3 Top Ballet Companies Convene For The Golden Anniversary Of 'Jewels'
Russian, American and French ballet dancers are gathering Thursday night for a bit of cultural diplomacy at New York City's Lincoln Center. They're celebrating the 50th anniversary of George Balanchine's masterpiece Jewels, considered the first full-length, nonnarrative ballet.
Jewels is in three acts, each named for a gem and each with a different choreographic style, representing different periods in Balanchine's life. It's been a signature piece for the New York City Ballet since its premier in 1967.
"I don't think Balanchine will ever feel dated to me," says Megan Fairchild, who has been dancing one of the leading roles for a decade. "Especially something as jazzy as [the movement] 'Rubies' — you're off balance, your hips are out, you're, you know, throwing yourself around in extreme positions. It couldn't get any more modern to me ... and then, at the same time, it's still really pure ballet."
Pure ballet is the key here — there are no swans or princes or Sugar Plum Fairies, says Lincoln Center Festival's Nigel Redden, who brought the Paris Opera Ballet and the Bolshoi Ballet to join the New Yorkers.
"It is a plotless ballet," he explains, "the first full-length plotless ballet, choreographed by arguably the most important choreographer of the 20th century; certainly one of the great geniuses to be at Lincoln Center."
And, Redden says, there's a reason he brought in dancers from Russia and France. The first movement, "Emeralds," features the music of French composer Gabriel Fauré and will be performed by the Paris Opera Ballet. Balanchine came of age as a choreographer in 1920s Paris. Aurélie Dupont, the ballet's director of dance, says you can practically smell the perfume.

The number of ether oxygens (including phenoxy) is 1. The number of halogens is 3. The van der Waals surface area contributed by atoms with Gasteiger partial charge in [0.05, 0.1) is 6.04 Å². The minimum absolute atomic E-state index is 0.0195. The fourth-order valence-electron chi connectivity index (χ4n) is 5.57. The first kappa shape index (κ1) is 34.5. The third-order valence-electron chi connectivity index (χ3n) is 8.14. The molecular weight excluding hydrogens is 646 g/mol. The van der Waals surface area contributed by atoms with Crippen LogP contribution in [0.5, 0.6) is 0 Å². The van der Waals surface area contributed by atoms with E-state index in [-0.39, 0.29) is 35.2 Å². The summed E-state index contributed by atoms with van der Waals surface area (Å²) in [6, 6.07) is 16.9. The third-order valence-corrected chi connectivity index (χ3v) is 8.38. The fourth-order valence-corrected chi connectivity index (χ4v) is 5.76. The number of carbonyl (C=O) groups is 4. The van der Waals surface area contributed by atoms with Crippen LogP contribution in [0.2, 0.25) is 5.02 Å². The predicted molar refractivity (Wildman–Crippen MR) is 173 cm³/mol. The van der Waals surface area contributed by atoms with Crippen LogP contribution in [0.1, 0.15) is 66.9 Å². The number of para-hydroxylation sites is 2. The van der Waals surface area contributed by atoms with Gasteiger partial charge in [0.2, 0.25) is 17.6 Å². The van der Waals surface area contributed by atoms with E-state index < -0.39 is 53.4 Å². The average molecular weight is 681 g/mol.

"I think 'Emeralds' has something very French about the technique, which is the feet," she says. "Like the French school, we work a lot about the position and something very precise about the feet and the music. And Balanchine, for 'Emeralds,' put the dancers with long tutus, so we really see the leg. It's of course very romantic."
Even though 'Rubies,' the second movement, has music by Igor Stravinsky, Fairchild says it feels very American, very Broadway — which is where the Russian-born Balanchine did much of his work when he first came to America in the 1930s.
"There's no classical mold to fit into; we're not wearing tutus," she says. "I have this little skirt of jewels on — just [a] teeny, teeny little miniskirt of jewels hanging down. And they kind of clink together as I'm dancing. Like, I don't even know if the audience can hear, but it's just — it's got like a fun kind of party air to it."
The final movement harks back to where Balanchine grew up, says Redden.
" 'Diamonds' is danced to Tchaikovsky, who always conjures up a sense of Russia and a sense of the grandeur of the Imperial Court," Redden says. "And that particular dance has the most dancers in it, has the largest corps, and has a kind of grandeur to it, which I think is very splendid."
The Bolshoi and New York City Ballet will alternate performing "Diamonds" and "Rubies." Peter Martins, who runs the City Ballet and danced in Jewels for Balanchine, told an audience at a recent symposium that Balanchine didn't think much of "interpretation." He would say: "Don't act. Just dance. It's all in the choreography. You don't have to add artistry. I provide," Martins recalls.
Still, Makhar Vaziev, the Bolshoi's ballet director, says he's very excited to see how all three companies actually do interpret Balanchine's choreography. "Mr. B" was a "genius" he says, "and that's why we're here."
Audiences in New York can experience that genius, when Jewels is performed by all three dance companies at Lincoln Center through the weekend.
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